address the issues that come much earlier for the overwhelming majority of children and
youth recruited into the commercial sex industry; witnessing domestic violence and
experiencing child abuse within their own homes and families. GEMS work over the last
17 years with victims and survivors of CSE has documented that over 70% of our
members have been involved in the child welfare system, and over 90% have
experienced child abuse, whether sexual abuse, physical abuse or neglect, prior to their
recruitment into the commercial sex industry.

Andrea Dworkin once said that incest is boot camp for prostitution and its true
that the lessons learned as a child both witnessing and experiencing various forms of
violence and abuse make children and youth so much more vulnerable to later
exploitation. Girls learn that violence is a normal part of a relationship and therefore far
more susceptible to their pimps declarations of love, even as he consistently hurts
them. Boys learn that women are deemed subservient and of lesser value and
therefore far more likely to see purchasing or even exploiting a girl or woman as
acceptable behavior. And all children learn from unstable and abusive households that
authorities arent to be trusted, that they have no physical and personal boundaries, that
secrets must be kept and that pain is to be suppressed. The lessons are so well taught
and the trap is so well set that when listening to stories of survivors childhood trauma it
is perhaps less surprising that young people end up being so vulnerable to the lures of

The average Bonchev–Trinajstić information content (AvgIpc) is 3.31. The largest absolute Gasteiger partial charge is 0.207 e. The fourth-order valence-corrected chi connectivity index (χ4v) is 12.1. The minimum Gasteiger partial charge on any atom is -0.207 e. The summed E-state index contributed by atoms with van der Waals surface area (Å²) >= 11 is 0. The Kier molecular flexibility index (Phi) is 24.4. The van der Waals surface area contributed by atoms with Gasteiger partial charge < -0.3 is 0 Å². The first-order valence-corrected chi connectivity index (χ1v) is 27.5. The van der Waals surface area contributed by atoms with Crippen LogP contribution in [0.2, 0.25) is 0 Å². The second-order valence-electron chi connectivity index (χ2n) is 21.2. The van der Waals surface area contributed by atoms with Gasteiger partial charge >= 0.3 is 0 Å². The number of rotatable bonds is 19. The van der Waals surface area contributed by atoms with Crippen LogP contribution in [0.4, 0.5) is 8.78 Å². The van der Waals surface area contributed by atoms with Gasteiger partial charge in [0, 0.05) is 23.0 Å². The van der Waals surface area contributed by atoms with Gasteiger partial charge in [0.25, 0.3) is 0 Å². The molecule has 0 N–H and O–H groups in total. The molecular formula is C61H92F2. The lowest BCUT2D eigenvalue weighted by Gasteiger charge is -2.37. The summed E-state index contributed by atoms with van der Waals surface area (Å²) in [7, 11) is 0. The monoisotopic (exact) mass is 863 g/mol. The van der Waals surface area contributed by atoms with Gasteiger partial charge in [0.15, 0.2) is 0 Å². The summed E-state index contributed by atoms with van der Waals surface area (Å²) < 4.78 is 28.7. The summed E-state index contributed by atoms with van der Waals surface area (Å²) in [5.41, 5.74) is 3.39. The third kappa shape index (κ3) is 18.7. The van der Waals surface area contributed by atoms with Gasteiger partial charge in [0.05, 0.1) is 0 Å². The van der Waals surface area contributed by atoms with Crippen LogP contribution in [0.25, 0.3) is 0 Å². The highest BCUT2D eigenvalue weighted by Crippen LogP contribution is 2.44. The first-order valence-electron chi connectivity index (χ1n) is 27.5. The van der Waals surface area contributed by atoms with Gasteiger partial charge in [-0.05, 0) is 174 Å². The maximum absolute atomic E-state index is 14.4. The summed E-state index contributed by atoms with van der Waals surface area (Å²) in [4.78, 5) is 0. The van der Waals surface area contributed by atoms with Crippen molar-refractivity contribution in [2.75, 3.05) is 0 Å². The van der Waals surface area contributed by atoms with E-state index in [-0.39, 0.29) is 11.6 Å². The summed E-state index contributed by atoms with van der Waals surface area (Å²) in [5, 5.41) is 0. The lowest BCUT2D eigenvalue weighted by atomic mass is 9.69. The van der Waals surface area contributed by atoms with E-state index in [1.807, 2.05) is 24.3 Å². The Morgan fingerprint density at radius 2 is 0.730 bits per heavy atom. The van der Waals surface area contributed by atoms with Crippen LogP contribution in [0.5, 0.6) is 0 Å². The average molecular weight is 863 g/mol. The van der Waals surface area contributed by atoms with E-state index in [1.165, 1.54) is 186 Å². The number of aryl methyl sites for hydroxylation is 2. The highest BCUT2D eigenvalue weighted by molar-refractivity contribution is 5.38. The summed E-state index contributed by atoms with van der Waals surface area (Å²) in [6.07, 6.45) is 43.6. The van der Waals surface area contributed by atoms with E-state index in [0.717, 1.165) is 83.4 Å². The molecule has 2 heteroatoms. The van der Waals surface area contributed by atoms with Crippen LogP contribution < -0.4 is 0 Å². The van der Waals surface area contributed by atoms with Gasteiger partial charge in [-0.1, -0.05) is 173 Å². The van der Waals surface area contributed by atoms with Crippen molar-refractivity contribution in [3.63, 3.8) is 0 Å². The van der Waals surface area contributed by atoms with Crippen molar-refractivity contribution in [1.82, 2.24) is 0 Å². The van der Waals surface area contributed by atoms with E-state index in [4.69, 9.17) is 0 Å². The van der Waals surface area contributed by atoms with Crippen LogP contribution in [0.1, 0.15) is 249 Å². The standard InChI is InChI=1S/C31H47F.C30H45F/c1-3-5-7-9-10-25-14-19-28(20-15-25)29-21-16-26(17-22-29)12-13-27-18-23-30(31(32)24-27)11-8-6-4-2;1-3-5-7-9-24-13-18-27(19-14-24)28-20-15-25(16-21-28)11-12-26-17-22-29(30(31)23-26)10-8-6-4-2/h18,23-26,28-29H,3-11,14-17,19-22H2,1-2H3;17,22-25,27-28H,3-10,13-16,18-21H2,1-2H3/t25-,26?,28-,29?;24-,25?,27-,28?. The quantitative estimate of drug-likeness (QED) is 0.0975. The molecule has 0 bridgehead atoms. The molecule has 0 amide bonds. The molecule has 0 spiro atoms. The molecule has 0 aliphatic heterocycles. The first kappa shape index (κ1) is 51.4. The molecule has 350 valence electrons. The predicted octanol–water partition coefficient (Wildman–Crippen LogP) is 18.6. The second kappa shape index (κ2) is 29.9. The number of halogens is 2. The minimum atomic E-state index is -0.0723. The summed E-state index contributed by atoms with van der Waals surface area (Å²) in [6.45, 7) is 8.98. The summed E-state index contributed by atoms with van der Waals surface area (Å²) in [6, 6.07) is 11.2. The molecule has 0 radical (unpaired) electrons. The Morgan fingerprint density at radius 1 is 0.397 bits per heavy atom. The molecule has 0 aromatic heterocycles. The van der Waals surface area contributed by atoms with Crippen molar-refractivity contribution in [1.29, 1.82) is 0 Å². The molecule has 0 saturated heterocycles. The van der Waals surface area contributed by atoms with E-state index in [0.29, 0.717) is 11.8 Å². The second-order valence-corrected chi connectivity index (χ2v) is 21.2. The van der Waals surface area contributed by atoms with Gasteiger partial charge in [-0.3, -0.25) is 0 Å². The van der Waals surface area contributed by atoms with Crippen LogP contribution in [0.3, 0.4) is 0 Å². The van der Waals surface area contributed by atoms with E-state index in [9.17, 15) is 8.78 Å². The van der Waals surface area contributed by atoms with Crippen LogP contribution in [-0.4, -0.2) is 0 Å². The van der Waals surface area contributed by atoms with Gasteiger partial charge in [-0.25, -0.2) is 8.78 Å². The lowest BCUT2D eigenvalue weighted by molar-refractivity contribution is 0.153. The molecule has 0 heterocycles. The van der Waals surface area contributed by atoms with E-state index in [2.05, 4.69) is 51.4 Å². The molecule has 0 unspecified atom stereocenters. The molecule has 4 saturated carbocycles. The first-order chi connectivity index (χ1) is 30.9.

exploiters but that more of them dont. In over 18 years of working with thousands of
commercially sexually exploited girls and young women, I can count on one hand the
girls who didnt seem to be perfectly groomed by their childhood traumas and abuse.

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LLoyd: Commentary on "Human Trafficking and Domestic Violence: Etiology,

Their stories are so familiar and their path so predictable that when they reach the part
where they met a boy, met a man, ran away from a group home that as the listener I
often feel like of course thats what happened next, how could it not?

But the truth is, if our systems, our communities, our society worked differently
more abuse and trauma wouldnt have to be the inevitable result. For every pimp that
comes into contact with a vulnerable child, there were multiple adults along the way that
noticed the child maltreatment, heard the fights between the adults in the home,
responded to a 911 domestic violence call, responded to a child welfare complaint, saw
signs of neglect when the child came to school, saw signs of abuse when the child
attended church and more. Children who end up being trafficked and exploited were